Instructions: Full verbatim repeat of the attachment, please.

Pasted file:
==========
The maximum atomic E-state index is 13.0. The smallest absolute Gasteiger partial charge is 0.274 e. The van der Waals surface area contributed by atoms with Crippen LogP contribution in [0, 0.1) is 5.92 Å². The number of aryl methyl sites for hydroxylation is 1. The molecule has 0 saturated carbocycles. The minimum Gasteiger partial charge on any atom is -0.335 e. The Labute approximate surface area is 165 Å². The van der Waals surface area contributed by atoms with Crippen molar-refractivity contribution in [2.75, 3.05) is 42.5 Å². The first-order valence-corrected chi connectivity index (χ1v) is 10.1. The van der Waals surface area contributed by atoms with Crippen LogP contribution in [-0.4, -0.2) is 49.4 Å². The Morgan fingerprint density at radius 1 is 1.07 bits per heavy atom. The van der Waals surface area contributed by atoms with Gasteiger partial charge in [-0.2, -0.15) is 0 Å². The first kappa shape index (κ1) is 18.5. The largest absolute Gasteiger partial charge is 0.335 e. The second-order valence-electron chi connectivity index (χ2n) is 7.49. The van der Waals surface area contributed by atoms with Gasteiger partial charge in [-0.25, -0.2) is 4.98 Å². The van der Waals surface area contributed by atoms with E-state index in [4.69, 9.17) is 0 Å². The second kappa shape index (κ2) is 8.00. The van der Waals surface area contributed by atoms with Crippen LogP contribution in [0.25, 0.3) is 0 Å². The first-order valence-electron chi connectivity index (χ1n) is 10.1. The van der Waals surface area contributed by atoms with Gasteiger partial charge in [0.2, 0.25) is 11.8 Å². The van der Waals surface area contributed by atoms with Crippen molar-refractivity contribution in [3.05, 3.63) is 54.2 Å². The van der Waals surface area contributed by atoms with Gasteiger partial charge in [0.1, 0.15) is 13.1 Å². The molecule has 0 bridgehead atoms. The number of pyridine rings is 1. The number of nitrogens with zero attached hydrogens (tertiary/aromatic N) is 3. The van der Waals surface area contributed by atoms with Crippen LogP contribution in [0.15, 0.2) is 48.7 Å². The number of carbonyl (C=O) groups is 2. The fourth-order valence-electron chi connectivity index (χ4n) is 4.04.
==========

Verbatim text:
The maximum atomic E-state index is 13.0. The smallest absolute Gasteiger partial charge is 0.274 e. The van der Waals surface area contributed by atoms with Crippen LogP contribution in [0, 0.1) is 5.92 Å². The number of aryl methyl sites for hydroxylation is 1. The molecule has 0 saturated carbocycles. The minimum Gasteiger partial charge on any atom is -0.335 e. The Labute approximate surface area is 165 Å². The van der Waals surface area contributed by atoms with Crippen molar-refractivity contribution in [2.75, 3.05) is 42.5 Å². The first-order valence-corrected chi connectivity index (χ1v) is 10.1. The van der Waals surface area contributed by atoms with Crippen LogP contribution in [-0.4, -0.2) is 49.4 Å². The Morgan fingerprint density at radius 1 is 1.07 bits per heavy atom. The van der Waals surface area contributed by atoms with Gasteiger partial charge in [-0.2, -0.15) is 0 Å². The first kappa shape index (κ1) is 18.5. The largest absolute Gasteiger partial charge is 0.335 e. The second-order valence-electron chi connectivity index (χ2n) is 7.49. The van der Waals surface area contributed by atoms with Gasteiger partial charge in [-0.25, -0.2) is 4.98 Å². The van der Waals surface area contributed by atoms with E-state index in [4.69, 9.17) is 0 Å². The second kappa shape index (κ2) is 8.00. The van der Waals surface area contributed by atoms with Crippen LogP contribution in [0.25, 0.3) is 0 Å². The first-order valence-electron chi connectivity index (χ1n) is 10.1. The van der Waals surface area contributed by atoms with Gasteiger partial charge in [0.2, 0.25) is 11.8 Å². The van der Waals surface area contributed by atoms with Crippen molar-refractivity contribution in [3.05, 3.63) is 54.2 Å². The van der Waals surface area contributed by atoms with Gasteiger partial charge in [0.1, 0.15) is 13.1 Å². The molecule has 0 bridgehead atoms. The number of pyridine rings is 1. The number of nitrogens with zero attached hydrogens (tertiary/aromatic N) is 3. The van der Waals surface area contributed by atoms with Crippen LogP contribution in [0.15, 0.2) is 48.7 Å². The number of carbonyl (C=O) groups is 2. The fourth-order valence-electron chi connectivity index (χ4n) is 4.04.